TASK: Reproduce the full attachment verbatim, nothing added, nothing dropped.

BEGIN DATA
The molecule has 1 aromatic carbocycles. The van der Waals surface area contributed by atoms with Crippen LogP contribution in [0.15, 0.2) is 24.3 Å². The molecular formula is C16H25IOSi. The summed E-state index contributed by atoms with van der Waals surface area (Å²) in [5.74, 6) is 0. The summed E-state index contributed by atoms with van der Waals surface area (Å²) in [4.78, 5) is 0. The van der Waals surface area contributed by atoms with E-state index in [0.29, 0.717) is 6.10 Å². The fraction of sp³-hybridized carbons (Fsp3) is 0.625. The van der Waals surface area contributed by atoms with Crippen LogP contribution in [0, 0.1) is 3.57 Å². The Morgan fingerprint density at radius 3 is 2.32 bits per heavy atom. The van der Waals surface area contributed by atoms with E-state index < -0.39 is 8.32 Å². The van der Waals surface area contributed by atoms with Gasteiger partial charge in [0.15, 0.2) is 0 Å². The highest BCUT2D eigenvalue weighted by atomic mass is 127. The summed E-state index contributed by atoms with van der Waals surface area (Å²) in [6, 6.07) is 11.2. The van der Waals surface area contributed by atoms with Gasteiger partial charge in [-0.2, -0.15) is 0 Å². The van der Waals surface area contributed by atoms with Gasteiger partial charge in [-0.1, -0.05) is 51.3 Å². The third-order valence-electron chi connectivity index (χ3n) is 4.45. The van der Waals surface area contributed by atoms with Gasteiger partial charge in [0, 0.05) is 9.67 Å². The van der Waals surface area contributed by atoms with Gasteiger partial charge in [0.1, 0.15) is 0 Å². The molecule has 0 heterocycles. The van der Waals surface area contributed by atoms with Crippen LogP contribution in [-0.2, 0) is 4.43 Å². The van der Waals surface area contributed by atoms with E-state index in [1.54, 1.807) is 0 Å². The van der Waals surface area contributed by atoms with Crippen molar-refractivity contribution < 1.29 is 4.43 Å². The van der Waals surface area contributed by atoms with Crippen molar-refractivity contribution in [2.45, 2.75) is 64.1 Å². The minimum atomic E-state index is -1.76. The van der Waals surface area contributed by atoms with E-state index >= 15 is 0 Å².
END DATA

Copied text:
The molecule has 1 aromatic carbocycles. The van der Waals surface area contributed by atoms with Crippen LogP contribution in [0.15, 0.2) is 24.3 Å². The molecular formula is C16H25IOSi. The summed E-state index contributed by atoms with van der Waals surface area (Å²) in [5.74, 6) is 0. The summed E-state index contributed by atoms with van der Waals surface area (Å²) in [4.78, 5) is 0. The van der Waals surface area contributed by atoms with E-state index in [0.29, 0.717) is 6.10 Å². The fraction of sp³-hybridized carbons (Fsp3) is 0.625. The van der Waals surface area contributed by atoms with Crippen LogP contribution in [0, 0.1) is 3.57 Å². The Morgan fingerprint density at radius 3 is 2.32 bits per heavy atom. The van der Waals surface area contributed by atoms with E-state index < -0.39 is 8.32 Å². The van der Waals surface area contributed by atoms with Gasteiger partial charge in [0.15, 0.2) is 0 Å². The highest BCUT2D eigenvalue weighted by atomic mass is 127. The summed E-state index contributed by atoms with van der Waals surface area (Å²) in [6, 6.07) is 11.2. The van der Waals surface area contributed by atoms with Gasteiger partial charge in [-0.2, -0.15) is 0 Å². The van der Waals surface area contributed by atoms with Gasteiger partial charge in [-0.1, -0.05) is 51.3 Å². The third-order valence-electron chi connectivity index (χ3n) is 4.45. The van der Waals surface area contributed by atoms with Gasteiger partial charge in [0, 0.05) is 9.67 Å². The van der Waals surface area contributed by atoms with Gasteiger partial charge in [0.1, 0.15) is 0 Å². The molecule has 0 heterocycles. The van der Waals surface area contributed by atoms with Crippen LogP contribution in [-0.2, 0) is 4.43 Å². The van der Waals surface area contributed by atoms with E-state index in [1.54, 1.807) is 0 Å². The van der Waals surface area contributed by atoms with Crippen molar-refractivity contribution < 1.29 is 4.43 Å². The van der Waals surface area contributed by atoms with Crippen molar-refractivity contribution in [2.45, 2.75) is 64.1 Å². The minimum atomic E-state index is -1.76. The van der Waals surface area contributed by atoms with E-state index >= 15 is 0 Å².